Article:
“Landon. I’m not trying to give you a hard time.” Jessica was one of the sweetest people in the world, but she was standing here looking me in the eye and pleasantly telling me that the Christian Medical Association was deliberately discriminating. “We love you and want you to be included. But we can’t show the video.”
My neck itched. The sun glared and I couldn’t see a damn thing. “So, it’s not because of what’s in the video, it’s because of where it’s from.”
“So, it is discrimination then.”
“Yes… if you insist on thinking of it that way.”
I couldn’t imagine thinking of it any other way. A classmate had offered to bring a completely innocuous Easter video portraying Christ’s life to the Christian Medical Society’s lunch meeting and was flatly denied because he was a Mormon. It had nothing to do with the content of the video and everything to do with who he was.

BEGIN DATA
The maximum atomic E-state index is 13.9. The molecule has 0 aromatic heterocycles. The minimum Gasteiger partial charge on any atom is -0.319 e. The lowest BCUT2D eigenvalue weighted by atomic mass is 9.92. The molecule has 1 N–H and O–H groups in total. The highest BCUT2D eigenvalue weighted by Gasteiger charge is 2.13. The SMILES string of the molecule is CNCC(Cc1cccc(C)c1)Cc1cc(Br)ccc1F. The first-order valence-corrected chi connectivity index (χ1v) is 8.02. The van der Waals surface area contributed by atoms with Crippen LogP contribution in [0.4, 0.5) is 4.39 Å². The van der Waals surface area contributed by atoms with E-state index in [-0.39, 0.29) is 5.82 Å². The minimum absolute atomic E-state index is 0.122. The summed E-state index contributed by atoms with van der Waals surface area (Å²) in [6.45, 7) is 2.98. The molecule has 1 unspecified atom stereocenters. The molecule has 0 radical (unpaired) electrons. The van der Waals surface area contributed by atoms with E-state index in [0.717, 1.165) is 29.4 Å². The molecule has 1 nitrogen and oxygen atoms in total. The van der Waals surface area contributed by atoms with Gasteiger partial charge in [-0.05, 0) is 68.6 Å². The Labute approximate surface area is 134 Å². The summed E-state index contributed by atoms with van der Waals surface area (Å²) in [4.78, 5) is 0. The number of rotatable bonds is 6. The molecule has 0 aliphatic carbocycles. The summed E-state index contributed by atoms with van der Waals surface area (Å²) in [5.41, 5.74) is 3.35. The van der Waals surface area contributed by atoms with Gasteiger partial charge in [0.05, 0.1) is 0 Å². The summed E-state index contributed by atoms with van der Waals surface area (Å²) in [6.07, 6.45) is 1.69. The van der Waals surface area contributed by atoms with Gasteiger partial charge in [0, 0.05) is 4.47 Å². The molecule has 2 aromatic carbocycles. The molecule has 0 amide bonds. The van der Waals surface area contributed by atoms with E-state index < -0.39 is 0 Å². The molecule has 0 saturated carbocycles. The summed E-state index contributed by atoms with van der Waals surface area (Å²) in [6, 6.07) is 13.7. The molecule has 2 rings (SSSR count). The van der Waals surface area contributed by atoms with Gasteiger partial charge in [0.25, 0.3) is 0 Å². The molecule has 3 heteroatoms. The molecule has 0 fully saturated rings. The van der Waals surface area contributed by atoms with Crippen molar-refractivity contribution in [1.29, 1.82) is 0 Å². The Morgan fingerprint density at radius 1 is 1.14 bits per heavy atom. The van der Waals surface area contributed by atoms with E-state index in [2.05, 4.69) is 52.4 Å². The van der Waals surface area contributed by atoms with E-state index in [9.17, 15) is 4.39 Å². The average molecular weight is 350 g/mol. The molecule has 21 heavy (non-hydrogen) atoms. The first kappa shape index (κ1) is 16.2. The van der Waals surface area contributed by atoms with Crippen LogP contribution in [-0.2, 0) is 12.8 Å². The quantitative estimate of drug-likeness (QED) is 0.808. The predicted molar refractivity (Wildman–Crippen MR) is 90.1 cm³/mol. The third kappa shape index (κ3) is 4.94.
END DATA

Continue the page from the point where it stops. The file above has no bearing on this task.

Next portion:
My mind was numb. I remembered how Mormons weren’t allowed to vote in the 1800s just for believing in a church that opposed anti-polygamy laws—not for what they did, but who they were. And this codified religious bigotry was upheld repeatedly by the U.S. Supreme Court. I remembered that Governor Lilburn Boggs signed an “Extermination Order” making it legal to murder Mormons as a political necessity in
And here was Jessica, smiling placidly. Golden curls backlit with sunshine. A Christian angel.
I sneezed.Index for A Congregation of One